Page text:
Debra Goldman’s Consumer Republic

Credit problems? Politicians blame you, not marketers

You would think American consumers deserved better. After all, not even Alan Greenspan can claim as much credit as consumers for the longest economic boom in history. They’re the ones who’ve been engaged in an ecstatic multiyear spending spree. They’ve been the compulsive upscalers whose demand for bigger houses, gas guzzlers and luxury everything else has kept the economy exploding.

With their negative savings rates, they have literally been giving 101 percent to the cause. And what do they get for it? The Bankruptcy Reform Act of 2001. Its virtually ensured passage means the over-extended can no longer count on a Chapter 7 bankruptcy to wipe out their credit-card obligations on the way to a fresh start.

Instead, those seeking to file for bankruptcy will be subjected to a means test. If they pass – or is it flunk? – they will find themselves in Chapter 13, where a schedule for payment of obligations will be worked out and imposed. That includes credit-card charges, whether they are incurred on a Caribbean trip or spent on food during a family illness.

For consumers, the maw of debt has grown deeper. For credit-card companies, unsecured credit has become more secure. Is this really the time to make Americans more nervous about spending money?

Spendthrift or not, contemporary Americans have enough Puritan ethic left in them to be appalled by reckless deadbeats, the supposed targets of this bill, who stiff their creditors and get off without a scratch. And the soaring number of personal bankruptcies – 1.2 million last year, up from 700,000 in 1990 – is disturbing.

Yet is it reasonable to ask what has caused this outbreak of consumer irresponsibility? Are sharpies abusing the system? Or can we trace easy

attitudes toward credit to the availability of easy credit? What about the

daily torrent of credit-card solicitations, the negotiable checks that come as bill stuffers?

This debate has a familiar ring. We once again confront the great chicken-and-egg question about the character of consumer society: Who is responsible for it? Is it consumers, who bring their innate desires and foolishness to the marketplace, which marketers are duty-bound to satisfy? Or is it marketers, who spend billions stoking the fires of desire, stuffing our hapless psyches with new and false needs in the eternal quest to sell?

The messy, unsatisfying answer is both. One cannot tease one half of the consumer-culture equation from the other without doing violence to a complex reality. But that didn’t stop the House and Senate from trying.

Besides, nothing dispels the fog of ambiguity like the hundreds of thousands of dollars in campaign contributions the credit-card companies have lavished on lawmakers over the last two years. The result in the Senate was a whopping 85-15 approval of a bill that increases the jeopardy of the overextended and reduces the risk of the overextenders, all in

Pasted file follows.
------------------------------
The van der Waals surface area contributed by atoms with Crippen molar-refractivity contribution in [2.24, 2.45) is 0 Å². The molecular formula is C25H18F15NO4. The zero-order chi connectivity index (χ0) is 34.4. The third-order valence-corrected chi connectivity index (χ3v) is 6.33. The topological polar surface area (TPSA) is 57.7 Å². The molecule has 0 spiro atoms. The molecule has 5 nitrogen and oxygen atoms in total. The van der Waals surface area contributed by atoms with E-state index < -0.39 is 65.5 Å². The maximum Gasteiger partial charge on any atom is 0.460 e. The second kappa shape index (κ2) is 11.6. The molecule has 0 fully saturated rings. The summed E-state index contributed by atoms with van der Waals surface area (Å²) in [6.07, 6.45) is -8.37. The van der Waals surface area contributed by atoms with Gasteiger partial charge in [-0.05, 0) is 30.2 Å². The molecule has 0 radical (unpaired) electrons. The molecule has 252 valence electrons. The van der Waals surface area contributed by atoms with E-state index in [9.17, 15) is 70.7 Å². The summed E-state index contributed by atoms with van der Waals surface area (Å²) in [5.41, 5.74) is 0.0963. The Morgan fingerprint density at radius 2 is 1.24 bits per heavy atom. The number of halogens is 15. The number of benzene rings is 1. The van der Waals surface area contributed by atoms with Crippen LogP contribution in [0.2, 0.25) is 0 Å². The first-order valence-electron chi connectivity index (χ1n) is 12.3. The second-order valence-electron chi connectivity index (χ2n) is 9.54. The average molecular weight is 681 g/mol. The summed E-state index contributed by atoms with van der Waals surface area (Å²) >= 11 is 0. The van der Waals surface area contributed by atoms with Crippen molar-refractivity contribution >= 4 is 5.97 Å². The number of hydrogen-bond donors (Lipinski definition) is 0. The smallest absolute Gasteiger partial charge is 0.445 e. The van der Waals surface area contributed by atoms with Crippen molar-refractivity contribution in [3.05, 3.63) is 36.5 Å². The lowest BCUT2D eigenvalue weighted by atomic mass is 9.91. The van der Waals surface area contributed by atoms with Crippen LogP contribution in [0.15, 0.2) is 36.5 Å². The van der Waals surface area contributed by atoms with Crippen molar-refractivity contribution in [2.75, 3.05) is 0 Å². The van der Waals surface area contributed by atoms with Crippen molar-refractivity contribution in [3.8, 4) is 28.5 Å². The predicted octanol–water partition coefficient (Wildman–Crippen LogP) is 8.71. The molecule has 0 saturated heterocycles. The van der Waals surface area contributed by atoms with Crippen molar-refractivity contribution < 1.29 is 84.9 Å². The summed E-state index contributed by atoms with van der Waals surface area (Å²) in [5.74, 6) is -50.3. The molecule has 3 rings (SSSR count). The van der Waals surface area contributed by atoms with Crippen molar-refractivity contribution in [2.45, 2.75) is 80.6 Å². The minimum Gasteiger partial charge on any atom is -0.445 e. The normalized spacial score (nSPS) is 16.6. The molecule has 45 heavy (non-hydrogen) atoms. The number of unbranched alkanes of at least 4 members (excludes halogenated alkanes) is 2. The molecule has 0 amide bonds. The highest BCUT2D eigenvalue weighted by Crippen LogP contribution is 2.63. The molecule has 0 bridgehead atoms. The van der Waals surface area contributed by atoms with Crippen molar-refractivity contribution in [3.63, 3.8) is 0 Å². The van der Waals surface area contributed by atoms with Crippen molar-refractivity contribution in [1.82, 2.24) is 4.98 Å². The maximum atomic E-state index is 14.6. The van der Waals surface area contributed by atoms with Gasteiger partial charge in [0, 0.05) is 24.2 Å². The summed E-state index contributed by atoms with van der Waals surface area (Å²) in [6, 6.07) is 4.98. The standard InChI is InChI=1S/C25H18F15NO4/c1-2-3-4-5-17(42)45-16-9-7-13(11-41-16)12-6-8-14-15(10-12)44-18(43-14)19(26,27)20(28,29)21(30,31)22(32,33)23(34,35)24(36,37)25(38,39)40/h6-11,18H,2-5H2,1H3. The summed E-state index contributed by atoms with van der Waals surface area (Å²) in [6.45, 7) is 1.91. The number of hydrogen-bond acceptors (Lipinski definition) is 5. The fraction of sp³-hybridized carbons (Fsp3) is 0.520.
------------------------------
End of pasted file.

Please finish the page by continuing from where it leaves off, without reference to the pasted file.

the name of “personal responsibility.”

Indeed, bill sponsor Sen. Charles Grassley (R-Iowa) claims he was inspired not by credit-card company largesse but by small-business owners, a political sacred cow second only to children. They complained of being burned by deadbeats later seen driving around town in brand new cars, like the welfare queens of yore.

Apparently, none of these small- business’ customers pay their credit card bills, in which case the card issuer, not the small business, is left holding the bag. (Never mind that many owners who don’t qualify for loans, routinely use personal credit cards to pay for business expenses.)

No doubt legislators also had small-business owners in mind when they refused any attempt to address the creditors’ role in the rising tide of bankruptcies. An amendment which would have restricted credit limits for college students to $2,500 without a parental co-signer or proof of income was easily defeated.

Usually, the mention of harm to young people sets off a chorus of demagogic outrage. This time, opponents claimed such restrictions would deny consumer-citizens old enough to vote the “choices” available to every other idiot without an income who can’t control his spending.

Students of history, though, won’t be surprised. In the many attempts to pin our society’s excesses – violence, promiscuity, profligacy – on the blandishments of marketers, only one has succeeded: the attack on tobacco.

In that case, the millions politicians stood to gain through legal settlements far outweighed the generosity of liberal palm-greasers like Philip Morris. When it comes to the problem of assigning responsibility for the ills of consumer culture, money casts the deciding vote.

Debra Goldmand – goldman@adweek.com